What Does Retrocession Mean?
Retrocession is when one reinsurance company has another insurance company assume some of its risks. Like many other types of insurance, this is done for a fee and to reduce the overall risks.
Reinsurance companies transfer risks under retrocession agreements to other reinsurers for reasons similar to those that cause primary insurers to purchase reinsurance. As such, reinsurance companies commonly participate in retrocession in order to prevent the chances of being unable to meet their financial obligations in the event that a disaster occurs and causes many claims to be filed at once.
Even reinsurance companies sometimes need help covering their risks. If a reinsurance company feels that it is too exposed, then it may use retrocession to transfer some of its risks to another reinsurer. Events like tornadoes, hurricanes, monsoons, tsunamis, earthquakes, and acts of war can all cause a tremendous amount of claims to be filed at once. The retrocession is especially helpful for circumstances like these.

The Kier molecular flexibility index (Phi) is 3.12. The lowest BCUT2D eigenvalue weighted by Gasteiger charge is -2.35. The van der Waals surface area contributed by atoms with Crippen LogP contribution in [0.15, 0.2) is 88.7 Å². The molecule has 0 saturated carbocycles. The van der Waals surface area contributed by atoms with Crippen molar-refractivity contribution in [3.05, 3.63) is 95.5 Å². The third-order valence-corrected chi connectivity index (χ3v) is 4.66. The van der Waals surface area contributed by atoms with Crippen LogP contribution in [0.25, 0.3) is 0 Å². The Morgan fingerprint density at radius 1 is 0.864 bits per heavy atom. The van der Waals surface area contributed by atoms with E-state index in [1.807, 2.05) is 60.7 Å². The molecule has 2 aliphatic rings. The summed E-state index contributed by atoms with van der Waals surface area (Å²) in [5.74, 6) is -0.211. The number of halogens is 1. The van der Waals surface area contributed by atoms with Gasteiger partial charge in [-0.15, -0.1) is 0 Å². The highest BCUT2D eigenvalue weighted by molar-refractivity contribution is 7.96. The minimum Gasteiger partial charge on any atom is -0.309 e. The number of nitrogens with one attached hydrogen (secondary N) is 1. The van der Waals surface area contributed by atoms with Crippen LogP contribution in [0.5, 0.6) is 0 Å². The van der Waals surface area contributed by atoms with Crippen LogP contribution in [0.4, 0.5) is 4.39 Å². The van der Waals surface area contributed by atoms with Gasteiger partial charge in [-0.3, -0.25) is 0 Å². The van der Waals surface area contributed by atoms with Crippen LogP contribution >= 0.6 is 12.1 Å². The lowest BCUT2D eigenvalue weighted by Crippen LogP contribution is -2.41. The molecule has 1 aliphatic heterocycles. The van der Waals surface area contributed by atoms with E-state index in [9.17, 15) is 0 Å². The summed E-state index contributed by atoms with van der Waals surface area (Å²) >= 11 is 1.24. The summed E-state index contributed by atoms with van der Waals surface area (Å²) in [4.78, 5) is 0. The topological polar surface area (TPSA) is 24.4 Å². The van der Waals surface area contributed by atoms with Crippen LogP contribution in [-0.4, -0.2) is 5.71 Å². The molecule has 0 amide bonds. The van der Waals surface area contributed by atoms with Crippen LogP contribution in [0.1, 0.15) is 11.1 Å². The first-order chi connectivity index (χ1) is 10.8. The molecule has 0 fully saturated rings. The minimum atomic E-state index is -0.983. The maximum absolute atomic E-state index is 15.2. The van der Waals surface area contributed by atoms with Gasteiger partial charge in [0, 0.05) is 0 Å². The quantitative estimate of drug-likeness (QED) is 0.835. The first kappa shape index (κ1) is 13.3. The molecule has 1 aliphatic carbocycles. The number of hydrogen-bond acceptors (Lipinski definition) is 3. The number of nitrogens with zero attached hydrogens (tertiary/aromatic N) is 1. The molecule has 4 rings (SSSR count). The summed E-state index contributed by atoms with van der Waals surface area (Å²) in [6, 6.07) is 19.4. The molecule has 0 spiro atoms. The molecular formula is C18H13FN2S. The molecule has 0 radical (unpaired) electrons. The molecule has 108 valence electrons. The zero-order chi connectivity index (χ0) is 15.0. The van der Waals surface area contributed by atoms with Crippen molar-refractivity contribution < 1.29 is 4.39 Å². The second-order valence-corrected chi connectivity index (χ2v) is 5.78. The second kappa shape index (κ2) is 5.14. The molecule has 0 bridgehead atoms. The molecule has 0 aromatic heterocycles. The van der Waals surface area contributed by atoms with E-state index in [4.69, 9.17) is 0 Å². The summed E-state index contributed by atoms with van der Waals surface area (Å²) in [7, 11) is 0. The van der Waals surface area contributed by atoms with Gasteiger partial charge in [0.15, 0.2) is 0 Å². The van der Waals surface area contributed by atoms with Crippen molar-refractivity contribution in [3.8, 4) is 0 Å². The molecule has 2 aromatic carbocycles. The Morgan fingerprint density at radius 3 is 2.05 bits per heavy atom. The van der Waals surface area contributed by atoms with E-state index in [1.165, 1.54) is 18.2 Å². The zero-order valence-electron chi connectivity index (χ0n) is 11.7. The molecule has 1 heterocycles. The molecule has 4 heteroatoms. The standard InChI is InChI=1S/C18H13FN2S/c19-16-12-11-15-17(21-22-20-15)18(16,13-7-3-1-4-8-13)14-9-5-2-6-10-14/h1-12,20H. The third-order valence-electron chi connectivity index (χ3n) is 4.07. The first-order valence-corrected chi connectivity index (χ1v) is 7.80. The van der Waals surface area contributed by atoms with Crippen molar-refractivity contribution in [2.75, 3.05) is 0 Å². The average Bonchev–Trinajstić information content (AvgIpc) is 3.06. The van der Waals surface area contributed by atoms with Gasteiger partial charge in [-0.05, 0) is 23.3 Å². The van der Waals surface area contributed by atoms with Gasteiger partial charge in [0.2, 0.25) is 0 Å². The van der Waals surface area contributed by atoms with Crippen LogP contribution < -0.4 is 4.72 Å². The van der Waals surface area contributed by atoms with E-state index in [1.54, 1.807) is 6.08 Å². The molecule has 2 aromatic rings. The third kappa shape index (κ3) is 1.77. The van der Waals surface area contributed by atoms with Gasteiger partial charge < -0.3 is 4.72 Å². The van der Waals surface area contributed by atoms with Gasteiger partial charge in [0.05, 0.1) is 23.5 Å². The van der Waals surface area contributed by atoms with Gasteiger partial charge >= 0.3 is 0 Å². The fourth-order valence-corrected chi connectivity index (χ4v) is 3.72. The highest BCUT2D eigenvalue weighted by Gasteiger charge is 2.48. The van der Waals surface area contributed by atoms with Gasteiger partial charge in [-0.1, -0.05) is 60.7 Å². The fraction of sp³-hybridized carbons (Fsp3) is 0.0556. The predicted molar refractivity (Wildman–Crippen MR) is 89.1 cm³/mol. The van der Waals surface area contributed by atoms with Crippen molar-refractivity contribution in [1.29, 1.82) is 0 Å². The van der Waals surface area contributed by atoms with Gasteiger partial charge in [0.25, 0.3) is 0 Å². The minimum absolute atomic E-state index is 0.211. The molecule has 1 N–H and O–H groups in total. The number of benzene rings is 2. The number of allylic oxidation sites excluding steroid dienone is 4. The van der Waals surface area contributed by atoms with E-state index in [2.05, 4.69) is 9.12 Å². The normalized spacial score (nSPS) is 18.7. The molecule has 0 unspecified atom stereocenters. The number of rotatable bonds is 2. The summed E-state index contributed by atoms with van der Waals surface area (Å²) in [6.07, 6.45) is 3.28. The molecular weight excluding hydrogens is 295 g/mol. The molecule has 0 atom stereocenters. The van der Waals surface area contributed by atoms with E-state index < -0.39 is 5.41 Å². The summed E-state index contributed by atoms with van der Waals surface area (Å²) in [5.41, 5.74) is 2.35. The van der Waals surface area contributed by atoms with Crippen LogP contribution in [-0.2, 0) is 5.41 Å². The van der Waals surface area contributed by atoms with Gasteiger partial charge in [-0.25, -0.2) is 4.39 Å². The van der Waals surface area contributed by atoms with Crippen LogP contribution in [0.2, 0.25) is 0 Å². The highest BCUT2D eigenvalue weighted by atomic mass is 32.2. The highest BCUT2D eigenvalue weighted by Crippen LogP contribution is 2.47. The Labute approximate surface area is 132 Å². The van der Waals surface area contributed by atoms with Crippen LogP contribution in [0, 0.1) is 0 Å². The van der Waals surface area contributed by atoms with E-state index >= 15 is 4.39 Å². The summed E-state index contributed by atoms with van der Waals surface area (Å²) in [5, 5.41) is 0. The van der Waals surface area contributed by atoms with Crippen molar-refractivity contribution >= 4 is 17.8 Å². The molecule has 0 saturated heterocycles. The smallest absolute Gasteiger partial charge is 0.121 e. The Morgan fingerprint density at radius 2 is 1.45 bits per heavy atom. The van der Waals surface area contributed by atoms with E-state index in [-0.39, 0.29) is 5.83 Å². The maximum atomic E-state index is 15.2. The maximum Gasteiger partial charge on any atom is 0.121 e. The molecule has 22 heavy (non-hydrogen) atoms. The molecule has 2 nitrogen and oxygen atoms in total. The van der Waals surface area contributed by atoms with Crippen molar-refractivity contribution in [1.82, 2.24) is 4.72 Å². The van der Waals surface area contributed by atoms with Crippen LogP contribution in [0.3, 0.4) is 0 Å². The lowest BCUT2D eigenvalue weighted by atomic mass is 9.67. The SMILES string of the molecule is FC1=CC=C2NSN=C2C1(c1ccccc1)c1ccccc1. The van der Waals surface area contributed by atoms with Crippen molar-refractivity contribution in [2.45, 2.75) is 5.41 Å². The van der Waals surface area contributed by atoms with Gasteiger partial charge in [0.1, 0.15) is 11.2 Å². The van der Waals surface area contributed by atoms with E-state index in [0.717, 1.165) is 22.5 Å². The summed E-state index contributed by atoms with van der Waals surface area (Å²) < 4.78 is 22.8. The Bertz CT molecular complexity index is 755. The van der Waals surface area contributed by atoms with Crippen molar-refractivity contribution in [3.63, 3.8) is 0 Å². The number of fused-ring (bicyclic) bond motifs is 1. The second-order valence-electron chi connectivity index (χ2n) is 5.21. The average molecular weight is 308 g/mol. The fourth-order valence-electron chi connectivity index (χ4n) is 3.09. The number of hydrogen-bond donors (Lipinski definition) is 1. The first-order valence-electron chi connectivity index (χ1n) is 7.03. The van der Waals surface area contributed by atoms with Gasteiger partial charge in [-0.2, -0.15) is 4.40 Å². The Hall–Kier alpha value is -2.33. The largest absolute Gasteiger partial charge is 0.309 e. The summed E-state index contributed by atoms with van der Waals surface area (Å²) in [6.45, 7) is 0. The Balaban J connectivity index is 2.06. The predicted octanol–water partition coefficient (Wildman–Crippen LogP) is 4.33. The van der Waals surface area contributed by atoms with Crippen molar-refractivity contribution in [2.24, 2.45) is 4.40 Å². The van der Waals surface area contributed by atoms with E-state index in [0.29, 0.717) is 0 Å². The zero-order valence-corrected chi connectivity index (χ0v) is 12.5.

This is because it helps the reinsurer from being overexposed to claims. An example of this is when a reinsurance company has a significant amount of risk in an area known for high winds and feels there may be too much risk associated with claims due to wind damage. This helps spread the risk so that no one insurance company will take a significant loss or financial obligations they cannot handle.